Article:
But, once a darling always … well you know how that goes. 

I thought you might like to meet some of my darlings. 

As you wait patiently for the premiere of “Finding John Lingwood” later this year, I will – from time to time – be posting some the compelling moments that ended up on the digital trash heap.

First up, this clip from my interview with Eric Haldenby, professor and former director of the Waterloo School of Architecture. Here he talks about Lingwood’s command of the principals modernist design and his work on the home he created for Dr. Roy Howarth and his family in 1957.

Why I open my heart and head to critiques

I’ve finished the first cut of “Finding John Lingwood” and it’s time to find out if the John Lingwood I’ve come to know resonates with audiences. Over the next month I’ll be screening this version with test audiences to hear what they have to say.

It’s stressful, having your work critiqued, but it’s essential to getting the film ready for a premiere in fall 2018. 

I have had the help of some talented crew members from time-to-time during production, but the micro-budget for this project kept me working in virtual solitude – interviewing, shooting and editing.

Although this suits my nature just fine, this is where problems can start.

No matter how hard you to try to rein in your biases and experiences, their influence creeps into your process, particularly in editing.

You easily become convinced you’ve got it right:

  • The sweet little scene with a subject you’ve really connected with; 
  • The funny moment that makes you laugh each time you see it; 
  • The beautiful drone shot.

They all fight to find their way into your film. As editor you must guard and guide the story, making sure every moment, every cut, every visual advances the narrative.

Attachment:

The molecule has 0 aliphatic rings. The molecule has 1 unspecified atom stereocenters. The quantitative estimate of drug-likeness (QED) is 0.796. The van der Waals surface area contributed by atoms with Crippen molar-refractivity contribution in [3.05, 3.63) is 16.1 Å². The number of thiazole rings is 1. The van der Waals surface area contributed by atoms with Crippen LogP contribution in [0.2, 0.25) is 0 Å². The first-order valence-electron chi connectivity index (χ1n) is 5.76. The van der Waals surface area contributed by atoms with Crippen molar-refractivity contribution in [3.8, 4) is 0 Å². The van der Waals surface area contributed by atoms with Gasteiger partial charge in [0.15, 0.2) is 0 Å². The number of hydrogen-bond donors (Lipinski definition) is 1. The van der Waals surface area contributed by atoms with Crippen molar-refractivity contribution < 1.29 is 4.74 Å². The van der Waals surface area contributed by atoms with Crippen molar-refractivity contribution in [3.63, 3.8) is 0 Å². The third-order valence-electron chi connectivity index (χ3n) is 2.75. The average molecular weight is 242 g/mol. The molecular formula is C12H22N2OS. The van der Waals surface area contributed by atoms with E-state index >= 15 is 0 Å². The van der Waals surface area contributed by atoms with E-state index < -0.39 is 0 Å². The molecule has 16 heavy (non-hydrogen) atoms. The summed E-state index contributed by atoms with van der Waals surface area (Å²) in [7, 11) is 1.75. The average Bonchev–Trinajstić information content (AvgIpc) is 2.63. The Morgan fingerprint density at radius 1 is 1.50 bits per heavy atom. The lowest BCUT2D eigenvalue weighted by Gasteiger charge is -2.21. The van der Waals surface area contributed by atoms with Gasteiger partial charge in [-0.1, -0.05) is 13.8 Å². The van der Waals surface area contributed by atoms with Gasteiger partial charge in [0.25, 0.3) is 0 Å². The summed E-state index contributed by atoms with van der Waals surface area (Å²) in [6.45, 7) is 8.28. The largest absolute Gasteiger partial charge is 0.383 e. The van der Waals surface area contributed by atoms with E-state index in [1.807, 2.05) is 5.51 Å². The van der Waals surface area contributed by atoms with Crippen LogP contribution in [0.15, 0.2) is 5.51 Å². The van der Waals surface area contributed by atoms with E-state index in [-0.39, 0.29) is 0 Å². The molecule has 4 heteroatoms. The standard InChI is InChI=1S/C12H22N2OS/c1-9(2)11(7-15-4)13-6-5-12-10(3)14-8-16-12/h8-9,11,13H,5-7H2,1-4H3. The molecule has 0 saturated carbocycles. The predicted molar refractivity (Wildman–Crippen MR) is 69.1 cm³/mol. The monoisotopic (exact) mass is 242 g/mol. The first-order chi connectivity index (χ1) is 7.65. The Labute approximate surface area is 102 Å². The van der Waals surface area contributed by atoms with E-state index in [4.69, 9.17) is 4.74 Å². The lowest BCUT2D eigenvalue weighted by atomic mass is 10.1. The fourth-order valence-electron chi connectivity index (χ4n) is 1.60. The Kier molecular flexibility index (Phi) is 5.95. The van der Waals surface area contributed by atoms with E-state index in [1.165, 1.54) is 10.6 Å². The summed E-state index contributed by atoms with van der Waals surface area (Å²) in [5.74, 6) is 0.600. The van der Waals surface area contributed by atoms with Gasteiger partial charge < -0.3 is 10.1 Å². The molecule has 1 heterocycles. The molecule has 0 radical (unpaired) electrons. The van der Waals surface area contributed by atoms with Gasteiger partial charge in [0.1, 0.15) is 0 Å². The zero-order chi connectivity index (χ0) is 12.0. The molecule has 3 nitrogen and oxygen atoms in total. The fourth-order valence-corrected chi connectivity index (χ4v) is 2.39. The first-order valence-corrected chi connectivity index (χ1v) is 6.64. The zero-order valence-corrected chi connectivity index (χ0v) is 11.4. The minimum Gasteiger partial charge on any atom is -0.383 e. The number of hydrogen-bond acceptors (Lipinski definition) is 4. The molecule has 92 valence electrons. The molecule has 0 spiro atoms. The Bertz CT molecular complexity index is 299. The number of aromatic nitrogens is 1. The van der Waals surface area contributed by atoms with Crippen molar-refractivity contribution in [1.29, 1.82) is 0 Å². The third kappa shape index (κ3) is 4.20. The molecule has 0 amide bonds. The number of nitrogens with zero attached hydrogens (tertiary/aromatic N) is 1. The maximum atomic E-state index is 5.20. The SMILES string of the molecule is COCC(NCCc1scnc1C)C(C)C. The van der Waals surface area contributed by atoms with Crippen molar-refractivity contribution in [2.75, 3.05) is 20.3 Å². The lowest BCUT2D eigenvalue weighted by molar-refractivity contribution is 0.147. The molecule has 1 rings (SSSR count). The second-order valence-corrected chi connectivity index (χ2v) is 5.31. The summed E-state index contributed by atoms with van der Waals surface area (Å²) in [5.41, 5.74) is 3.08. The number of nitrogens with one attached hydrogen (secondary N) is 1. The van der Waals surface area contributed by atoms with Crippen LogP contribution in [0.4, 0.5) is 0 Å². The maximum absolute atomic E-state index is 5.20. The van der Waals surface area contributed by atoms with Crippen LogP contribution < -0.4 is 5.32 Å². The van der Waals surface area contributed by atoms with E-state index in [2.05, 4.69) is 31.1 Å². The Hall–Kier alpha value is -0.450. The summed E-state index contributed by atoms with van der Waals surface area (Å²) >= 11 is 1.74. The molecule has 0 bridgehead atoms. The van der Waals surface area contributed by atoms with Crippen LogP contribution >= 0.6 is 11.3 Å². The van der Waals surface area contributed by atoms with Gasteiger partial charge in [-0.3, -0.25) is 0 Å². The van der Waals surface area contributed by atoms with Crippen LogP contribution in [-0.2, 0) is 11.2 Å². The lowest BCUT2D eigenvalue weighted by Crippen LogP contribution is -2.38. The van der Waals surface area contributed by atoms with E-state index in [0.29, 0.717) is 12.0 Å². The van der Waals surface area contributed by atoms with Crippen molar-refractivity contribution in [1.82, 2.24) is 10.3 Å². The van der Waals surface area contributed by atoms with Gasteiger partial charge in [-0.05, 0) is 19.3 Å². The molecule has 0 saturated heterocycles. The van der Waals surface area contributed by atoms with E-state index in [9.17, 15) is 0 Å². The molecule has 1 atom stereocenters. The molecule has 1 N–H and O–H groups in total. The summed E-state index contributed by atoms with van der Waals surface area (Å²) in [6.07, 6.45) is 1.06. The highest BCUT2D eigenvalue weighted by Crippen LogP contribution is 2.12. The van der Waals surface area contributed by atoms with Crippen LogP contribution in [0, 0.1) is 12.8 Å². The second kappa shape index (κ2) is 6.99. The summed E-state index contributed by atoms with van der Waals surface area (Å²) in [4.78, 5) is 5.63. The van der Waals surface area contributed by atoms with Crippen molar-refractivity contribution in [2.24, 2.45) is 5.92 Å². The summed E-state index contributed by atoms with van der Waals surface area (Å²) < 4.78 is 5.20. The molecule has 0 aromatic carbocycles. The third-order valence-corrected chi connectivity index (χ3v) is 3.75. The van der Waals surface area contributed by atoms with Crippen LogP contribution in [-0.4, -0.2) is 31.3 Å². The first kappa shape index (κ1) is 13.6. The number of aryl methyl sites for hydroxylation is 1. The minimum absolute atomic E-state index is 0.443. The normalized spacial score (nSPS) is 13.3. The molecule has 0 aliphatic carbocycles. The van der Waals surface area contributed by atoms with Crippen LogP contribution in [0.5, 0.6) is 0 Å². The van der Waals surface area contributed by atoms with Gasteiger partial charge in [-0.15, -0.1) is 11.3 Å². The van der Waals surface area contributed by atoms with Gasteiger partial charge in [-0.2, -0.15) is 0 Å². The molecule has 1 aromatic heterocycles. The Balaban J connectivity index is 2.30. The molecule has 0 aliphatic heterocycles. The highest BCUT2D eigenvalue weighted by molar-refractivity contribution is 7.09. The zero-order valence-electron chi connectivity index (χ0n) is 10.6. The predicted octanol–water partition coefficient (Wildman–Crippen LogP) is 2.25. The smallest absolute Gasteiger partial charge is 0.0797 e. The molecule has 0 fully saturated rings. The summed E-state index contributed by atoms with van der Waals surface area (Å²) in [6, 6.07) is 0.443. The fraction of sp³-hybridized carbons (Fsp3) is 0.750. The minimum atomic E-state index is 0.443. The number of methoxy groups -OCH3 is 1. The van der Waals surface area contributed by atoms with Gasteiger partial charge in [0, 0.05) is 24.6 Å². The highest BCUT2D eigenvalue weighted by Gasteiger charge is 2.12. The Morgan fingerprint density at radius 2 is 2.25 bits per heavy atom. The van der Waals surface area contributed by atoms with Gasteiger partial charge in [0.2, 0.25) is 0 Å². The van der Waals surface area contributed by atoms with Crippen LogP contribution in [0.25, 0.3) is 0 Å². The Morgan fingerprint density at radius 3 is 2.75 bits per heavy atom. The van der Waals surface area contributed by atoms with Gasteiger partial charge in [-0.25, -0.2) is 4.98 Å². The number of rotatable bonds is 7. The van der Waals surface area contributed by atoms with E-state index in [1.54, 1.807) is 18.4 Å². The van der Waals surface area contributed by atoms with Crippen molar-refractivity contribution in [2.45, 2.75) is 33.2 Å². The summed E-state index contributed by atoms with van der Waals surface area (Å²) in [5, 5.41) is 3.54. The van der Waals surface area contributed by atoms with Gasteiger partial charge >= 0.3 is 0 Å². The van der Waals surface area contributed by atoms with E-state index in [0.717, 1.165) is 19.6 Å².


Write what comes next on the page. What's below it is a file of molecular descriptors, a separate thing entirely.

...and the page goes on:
The ruthlessness required is simply beyond me.

This is when I depend on members of the test audience. They poke your soft spots, call you back when you wander from the storyline and question every awkward moment. 

Sometimes you just want to bury your head in the sand – pour a glass of wine and ignore the advice. But that is hardly useful. So when I do a screening, I strive to open my heart and head; I take notes; I consider every comment.

For the filmmaker, the challenge is not only to listen, but also to try to understand. Feedback can’t always be taken literally; improvements are often found by changing something other than the specific quibble. 

Here’s the thing: I have never found my work to get worse after a test screening. It has always …  always gotten better.

Not everyone can be part of the test audience so, as a thank you for reading this post, I’ve included a little taste of the first cut of “Finding John Lingwood” – a clip of my work so far on the opening credits.  

I’m hoping to achieve three things:

  • Evoke the period, 1955-1996,
  • Set a tone of the film,
  • Reflect the character of John Lingwood. 

It’ll be hard to judge these criteria without see the entire film, but I would love to hear your thoughts just the same. Please comment below.

Meanwhile, in Waterloo Region lives are changed

As the world continues to swirl about us – political maneuvering, terrorist attacks, climate change – the quiet life in Waterloo Region carries on.  Ignoring the world is not the answer, but it is equally important that we hear and share the stories of how everyday people enrich the life we share here.

I finished producing this short video for House of Friendship last week. It documents the renovation of the agency’s Emergency Food Hamper Program building at 807 Guelph St. I started way back in August 2016, capturing daily time lapse sequences and live video. The real story didn’t emerge until the finally weeks, when we discovered that early in her career, Teresa O’Reilly a project manager for the job, depended on the program to help her make ends meet.

Watch as Teresa tells her story about how the Emergency Food Hamper Program changed her life.


It’s time to pay it forward

The Sisters of FateIt is truly wonderful when fortune smiles on you and the goddesses of fate let out a little more thread. Suddenly you can reach a little further, you are reinvigorated, reconnected – your life takes a turn for the better. A bit Pollyanna I suppose, but this seems to have happened to me more than once in my lifetime. Since shifting focus to my digital storytelling practice in 2010, it seems to have happened to me more frequently.

While I am not sure of the reason for the increased frequency, I am acutely aware of what it has meant to the success of my work. Success, as with all work in the arts, is not measured in dollars and cents, but in the sense of accomplishment – the knowledge your work has touched someone deeply or contributed to a betterment of the world.